In several Middle Eastern countries, notably Jordan, Abu Dhabi, and other Gulf nations, racing camels has been
In several Middle Eastern countries, notably Jordan, Abu Dhabi, and other Gulf nations, racing camels has been a popular activity for generations. The owners of the winning camels can earn a huge bonus (up to $1,000,000 for first place). The events are also considered cultural and social. The Problem For a long time, the racing camels were guided by human jockeys. The lighter the weight of the rider, the better the chance to win. So the owners of the camels trained children (as young as seven) to be jockeys. Young male children were bought (or kidnapped) from poor families in Sudan, India, Bangladesh, etc. and trained as child jockeys. This practice was used for generations until it was banned in all Middle Eastern countries between 2005 and 2010. A major factor that resulted in the banning was the utilization of robots. The Robots' Solution Racing camels was a tradition for many generations and had become a lucrative sport, so no one wanted to abolish it entirely. According to Opfer (2016), there was a humanistic reason for using robots to race camels-to save the children. Today, all camel race tracks in the Middle East employ only robots. The robots are tied to the hump of the camels, looking like small jockeys, and are remote controlled from cars that drive parallel to the racing camels. The owners can command the camels by voice, and they can also operate a mechanical whip to spur the animals to run faster, much like human jockeys do. Note that camels do not run unless they hear the voice of a human or see something that looks like a human on their humps. The Technology A video camera shows people driving in cars alongside the camels what is going on in real time. The owner can provide voice commands to the camel from the car and control the mechanical whip attached to the hump of the camel.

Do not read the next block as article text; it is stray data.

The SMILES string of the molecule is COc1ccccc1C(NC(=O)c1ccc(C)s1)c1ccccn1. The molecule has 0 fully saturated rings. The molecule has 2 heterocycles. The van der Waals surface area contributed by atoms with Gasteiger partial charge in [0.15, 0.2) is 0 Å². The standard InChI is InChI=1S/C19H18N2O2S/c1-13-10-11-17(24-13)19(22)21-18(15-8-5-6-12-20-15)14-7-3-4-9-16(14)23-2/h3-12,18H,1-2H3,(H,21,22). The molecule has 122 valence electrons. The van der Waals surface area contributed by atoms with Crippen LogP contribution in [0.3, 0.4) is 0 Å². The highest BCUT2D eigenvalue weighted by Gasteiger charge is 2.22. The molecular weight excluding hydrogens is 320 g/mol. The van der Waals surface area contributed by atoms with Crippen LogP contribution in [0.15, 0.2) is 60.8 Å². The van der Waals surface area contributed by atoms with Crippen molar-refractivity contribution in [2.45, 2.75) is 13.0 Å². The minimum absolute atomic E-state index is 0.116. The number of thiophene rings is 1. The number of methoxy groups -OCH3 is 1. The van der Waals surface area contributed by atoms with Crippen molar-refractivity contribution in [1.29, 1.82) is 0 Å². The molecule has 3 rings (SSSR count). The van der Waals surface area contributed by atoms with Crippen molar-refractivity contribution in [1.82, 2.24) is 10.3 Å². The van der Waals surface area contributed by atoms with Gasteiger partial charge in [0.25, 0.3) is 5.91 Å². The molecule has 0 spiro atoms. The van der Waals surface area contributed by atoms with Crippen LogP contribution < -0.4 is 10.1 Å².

Questions for Case
1. It is said that the robots eradicated the use of child slavery. Explain.
2. Why do the owners need to drive alongside their camels while they are racing?
3. Why not duplicate the technology for horse racing?
4. Summarize the ethical aspects of this case (Read Boddington, 2017). Do this exercise after you have read about ethics in Chapter 14.
Step by Step Answer: